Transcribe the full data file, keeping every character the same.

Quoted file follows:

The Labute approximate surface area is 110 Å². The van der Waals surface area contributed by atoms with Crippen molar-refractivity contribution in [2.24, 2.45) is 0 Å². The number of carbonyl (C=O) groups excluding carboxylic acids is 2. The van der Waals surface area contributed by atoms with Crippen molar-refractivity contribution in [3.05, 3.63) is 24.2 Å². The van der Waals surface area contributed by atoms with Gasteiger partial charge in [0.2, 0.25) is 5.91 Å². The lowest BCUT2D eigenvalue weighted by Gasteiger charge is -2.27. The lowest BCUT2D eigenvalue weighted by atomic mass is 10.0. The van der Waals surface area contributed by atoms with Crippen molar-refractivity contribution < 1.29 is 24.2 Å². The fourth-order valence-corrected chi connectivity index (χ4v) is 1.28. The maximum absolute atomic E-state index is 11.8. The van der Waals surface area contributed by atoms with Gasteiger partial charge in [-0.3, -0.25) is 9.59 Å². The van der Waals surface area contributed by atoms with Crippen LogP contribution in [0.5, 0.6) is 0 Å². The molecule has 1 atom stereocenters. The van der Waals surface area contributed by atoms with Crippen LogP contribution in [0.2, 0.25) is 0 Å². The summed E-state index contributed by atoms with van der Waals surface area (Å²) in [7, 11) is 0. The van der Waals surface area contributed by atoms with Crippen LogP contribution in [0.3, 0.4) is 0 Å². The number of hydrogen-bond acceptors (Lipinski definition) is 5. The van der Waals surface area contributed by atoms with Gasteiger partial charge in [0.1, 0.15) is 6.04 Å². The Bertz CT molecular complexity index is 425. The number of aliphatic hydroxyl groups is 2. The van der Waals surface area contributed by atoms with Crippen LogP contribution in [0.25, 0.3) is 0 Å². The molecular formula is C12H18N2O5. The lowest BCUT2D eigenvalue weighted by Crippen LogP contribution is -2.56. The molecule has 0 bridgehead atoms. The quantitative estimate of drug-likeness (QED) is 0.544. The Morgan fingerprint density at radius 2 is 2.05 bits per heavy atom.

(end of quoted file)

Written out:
The Labute approximate surface area is 110 Å². The van der Waals surface area contributed by atoms with Crippen molar-refractivity contribution in [2.24, 2.45) is 0 Å². The number of carbonyl (C=O) groups excluding carboxylic acids is 2. The van der Waals surface area contributed by atoms with Crippen molar-refractivity contribution in [3.05, 3.63) is 24.2 Å². The van der Waals surface area contributed by atoms with Gasteiger partial charge in [0.2, 0.25) is 5.91 Å². The lowest BCUT2D eigenvalue weighted by Gasteiger charge is -2.27. The lowest BCUT2D eigenvalue weighted by atomic mass is 10.0. The van der Waals surface area contributed by atoms with Crippen molar-refractivity contribution < 1.29 is 24.2 Å². The fourth-order valence-corrected chi connectivity index (χ4v) is 1.28. The maximum absolute atomic E-state index is 11.8. The van der Waals surface area contributed by atoms with Gasteiger partial charge in [-0.3, -0.25) is 9.59 Å². The van der Waals surface area contributed by atoms with Crippen LogP contribution in [0.5, 0.6) is 0 Å². The molecule has 1 atom stereocenters. The van der Waals surface area contributed by atoms with Crippen LogP contribution in [0.2, 0.25) is 0 Å². The summed E-state index contributed by atoms with van der Waals surface area (Å²) in [7, 11) is 0. The van der Waals surface area contributed by atoms with Crippen LogP contribution in [0.3, 0.4) is 0 Å². The number of hydrogen-bond acceptors (Lipinski definition) is 5. The van der Waals surface area contributed by atoms with Gasteiger partial charge in [0.1, 0.15) is 6.04 Å². The Bertz CT molecular complexity index is 425. The number of aliphatic hydroxyl groups is 2. The van der Waals surface area contributed by atoms with Crippen LogP contribution in [0.25, 0.3) is 0 Å². The molecular formula is C12H18N2O5. The lowest BCUT2D eigenvalue weighted by Crippen LogP contribution is -2.56. The molecule has 0 bridgehead atoms. The quantitative estimate of drug-likeness (QED) is 0.544. The Morgan fingerprint density at radius 2 is 2.05 bits per heavy atom.